Does Bluesky have a bright future?

The Bluesky social media platform continues its slow rollout, but will it succeed in replacing the outlet formerly known as Twitter?

Thursday, 21 September, 2023

A few weeks ago, BroadbandDeals discussed whether social media is beginning to die away.

We outlined some well-known facts – Facebook is largely irrelevant to under-40s, Instagram is now saturated with irrelevant adverts and Threads never took off.

Yet as the social media dinosaurs fight against extinction, newer platforms are constantly emerging.

One of the most promising is Bluesky – heralded as a Twitter-killer before Elon Musk took that role on, promising the best parts of its ancestor without the trolling or fake news.

So could Bluesky be the saviour of social media? Or is it simply another cul-de-sac as we move away from public communications towards encrypted group messaging?

Blue sky thinking

Bluesky is currently an invitation-only platform. You have to wait for an established user to recommend you, or have an application request approved by the platform’s administrators.

As a journalist, your correspondent was fast-tracked through the latter channel, though it still took several months for an invitation code to arrive.

After logging in, you’re presented with a blank screen, and it isn’t immediately obvious how to find people to follow.

Options are limited to searching for people you know – which is usually futile considering Bluesky has very limited user numbers at present – or signing up to discover new feeds.

The overall user experience is remarkably similar to Twitter/X, from the pale blue colour palette to the character limit on individual posts.

A small circular photo includes each poster’s display name followed by a self-chosen @ tag in bold, above the content of their latest post and the time it was posted.

At the bottom of each post are boxes showing the number of people who’ve liked, commented on or reshared that post, with older posts in chronological order below.

Profile pages include follower/following/post counts, plus a short introductory bio and lists of posts, media and likes.

Instead of asking ‘what’s happening?’, you’re asked ‘what’s up?’ It’s all very familiar – some might argue unnecessarily so, considering Bluesky had an opportunity to reinvent microblogging.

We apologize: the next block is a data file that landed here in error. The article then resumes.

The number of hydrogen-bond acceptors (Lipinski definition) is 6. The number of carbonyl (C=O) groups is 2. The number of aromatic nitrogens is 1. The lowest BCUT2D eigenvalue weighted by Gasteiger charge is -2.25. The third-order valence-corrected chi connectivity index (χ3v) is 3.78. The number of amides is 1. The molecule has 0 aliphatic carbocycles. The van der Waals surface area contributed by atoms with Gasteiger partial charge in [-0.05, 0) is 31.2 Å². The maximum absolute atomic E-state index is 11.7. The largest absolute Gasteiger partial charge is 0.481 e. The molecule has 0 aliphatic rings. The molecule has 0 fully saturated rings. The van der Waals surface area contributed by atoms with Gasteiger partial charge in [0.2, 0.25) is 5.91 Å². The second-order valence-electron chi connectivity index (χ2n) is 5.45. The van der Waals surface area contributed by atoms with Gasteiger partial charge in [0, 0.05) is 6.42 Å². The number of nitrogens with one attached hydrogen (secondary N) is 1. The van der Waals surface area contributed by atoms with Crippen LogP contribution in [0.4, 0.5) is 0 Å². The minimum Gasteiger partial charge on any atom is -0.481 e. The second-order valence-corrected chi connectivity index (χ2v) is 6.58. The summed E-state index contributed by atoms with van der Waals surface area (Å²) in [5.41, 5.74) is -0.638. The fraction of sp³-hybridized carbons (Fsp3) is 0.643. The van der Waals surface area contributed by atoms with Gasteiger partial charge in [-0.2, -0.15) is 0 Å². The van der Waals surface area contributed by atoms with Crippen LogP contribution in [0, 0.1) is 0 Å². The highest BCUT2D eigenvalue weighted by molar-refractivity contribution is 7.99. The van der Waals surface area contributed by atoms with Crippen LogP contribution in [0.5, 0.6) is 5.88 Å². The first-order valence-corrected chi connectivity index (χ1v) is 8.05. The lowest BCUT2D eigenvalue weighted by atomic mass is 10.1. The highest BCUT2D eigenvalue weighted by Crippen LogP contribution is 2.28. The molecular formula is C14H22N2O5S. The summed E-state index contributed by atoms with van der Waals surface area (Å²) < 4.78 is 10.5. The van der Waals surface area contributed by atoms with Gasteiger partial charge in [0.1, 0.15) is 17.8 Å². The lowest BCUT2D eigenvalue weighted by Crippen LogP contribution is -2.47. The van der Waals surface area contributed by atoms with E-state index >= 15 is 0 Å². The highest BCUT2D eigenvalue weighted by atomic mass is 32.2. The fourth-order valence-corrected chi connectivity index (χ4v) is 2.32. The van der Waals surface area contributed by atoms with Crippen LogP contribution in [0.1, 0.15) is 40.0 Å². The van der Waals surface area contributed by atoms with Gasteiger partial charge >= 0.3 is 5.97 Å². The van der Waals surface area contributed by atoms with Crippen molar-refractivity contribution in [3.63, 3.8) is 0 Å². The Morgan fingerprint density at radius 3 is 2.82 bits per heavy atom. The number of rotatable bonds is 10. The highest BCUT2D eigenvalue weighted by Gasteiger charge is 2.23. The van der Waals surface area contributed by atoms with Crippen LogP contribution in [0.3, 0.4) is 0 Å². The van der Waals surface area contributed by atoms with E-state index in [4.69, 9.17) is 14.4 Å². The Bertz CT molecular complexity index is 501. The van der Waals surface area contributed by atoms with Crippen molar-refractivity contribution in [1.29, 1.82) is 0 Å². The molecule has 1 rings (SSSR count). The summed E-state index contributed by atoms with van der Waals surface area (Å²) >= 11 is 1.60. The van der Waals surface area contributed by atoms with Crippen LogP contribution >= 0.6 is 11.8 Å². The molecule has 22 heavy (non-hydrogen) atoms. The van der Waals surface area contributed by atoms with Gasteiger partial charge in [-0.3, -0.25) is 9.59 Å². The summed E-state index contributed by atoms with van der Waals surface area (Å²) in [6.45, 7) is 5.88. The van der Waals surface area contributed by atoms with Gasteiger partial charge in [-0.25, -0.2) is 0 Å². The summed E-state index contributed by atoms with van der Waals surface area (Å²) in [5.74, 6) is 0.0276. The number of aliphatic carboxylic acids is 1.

Clouds on the horizon

As an American platform, it’s perhaps unsurprising that there’s very little UK content on Bluesky as yet. Some of the posts won’t make sense to anyone on this side of the Atlantic.

Key topics of debate include alternative genders, and how much people hate X.

In a reflection of the issues dogging X, echo chambers are emerging as opinionated users seek to justify their prejudices by amassing likes and shares from like-minded individuals.

Photos of rocks and spiders are currently defined as adult content, while the only UK newspaper with a presence is the FT. There is an account purporting to represent the Guardian, but it’s a parody.

One area where Bluesky impresses is its flagging of bogus content. This makes scams, parodies and impersonations easier to spot, such as the ‘Guardian’ account.

You can change your display name at any time (accounts are anonymous, for better or worse), but your account name can’t be edited once it’s been selected.

Everyone’s account name is therefore the character string they first chose when setting up their account, followed by

Is it worth signing up?

If you can’t bear to be part of X any more, yet miss the immediacy of sharing and commenting on the issues of the day, Bluesky undoubtedly has merit.

With the exception of finding relevant people to follow, it’s effortless to use – mainly because it’s a thinly veiled clone of the platform Bluesky users refer to as “the other place”.

However, the lack of British users is a real drawback. From politics and sport to popular culture and breaking news, content is almost entirely American in tone and outlook.

At this point, we must reiterate that you can’t simply sign up to Bluesky. Even established users only get to mail out one new user invitation every fortnight.

As such, we’re clearly judging a work in progress. Just be reassured that if your invitation hasn’t arrived yet, you aren’t missing anything compelling at this early stage…

Neil Cumins author picture


Neil is our resident tech expert. He's written guides on loads of broadband head-scratchers and is determined to solve all your technology problems!